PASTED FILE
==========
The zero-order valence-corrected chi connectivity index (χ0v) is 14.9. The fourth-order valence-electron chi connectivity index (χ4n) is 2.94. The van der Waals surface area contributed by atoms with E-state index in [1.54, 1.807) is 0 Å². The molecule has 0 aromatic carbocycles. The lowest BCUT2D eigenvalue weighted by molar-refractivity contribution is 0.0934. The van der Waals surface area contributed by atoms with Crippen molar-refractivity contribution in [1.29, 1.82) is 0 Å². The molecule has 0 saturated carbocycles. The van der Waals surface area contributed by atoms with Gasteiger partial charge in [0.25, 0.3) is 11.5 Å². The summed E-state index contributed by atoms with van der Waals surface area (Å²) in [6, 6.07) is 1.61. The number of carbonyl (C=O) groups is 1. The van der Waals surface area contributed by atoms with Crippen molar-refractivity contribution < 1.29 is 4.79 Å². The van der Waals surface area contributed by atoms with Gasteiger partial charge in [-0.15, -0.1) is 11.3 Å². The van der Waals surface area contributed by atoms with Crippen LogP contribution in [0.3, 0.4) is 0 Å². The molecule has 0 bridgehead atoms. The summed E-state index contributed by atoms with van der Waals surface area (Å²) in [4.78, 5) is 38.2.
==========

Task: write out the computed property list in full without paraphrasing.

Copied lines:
The zero-order valence-corrected chi connectivity index (χ0v) is 14.9. The fourth-order valence-electron chi connectivity index (χ4n) is 2.94. The van der Waals surface area contributed by atoms with E-state index in [1.54, 1.807) is 0 Å². The molecule has 0 aromatic carbocycles. The lowest BCUT2D eigenvalue weighted by molar-refractivity contribution is 0.0934. The van der Waals surface area contributed by atoms with Crippen molar-refractivity contribution in [1.29, 1.82) is 0 Å². The molecule has 0 saturated carbocycles. The van der Waals surface area contributed by atoms with Gasteiger partial charge in [0.25, 0.3) is 11.5 Å². The summed E-state index contributed by atoms with van der Waals surface area (Å²) in [6, 6.07) is 1.61. The number of carbonyl (C=O) groups is 1. The van der Waals surface area contributed by atoms with Crippen molar-refractivity contribution < 1.29 is 4.79 Å². The van der Waals surface area contributed by atoms with Gasteiger partial charge in [-0.15, -0.1) is 11.3 Å². The van der Waals surface area contributed by atoms with Crippen LogP contribution in [0.3, 0.4) is 0 Å². The molecule has 0 bridgehead atoms. The summed E-state index contributed by atoms with van der Waals surface area (Å²) in [4.78, 5) is 38.2.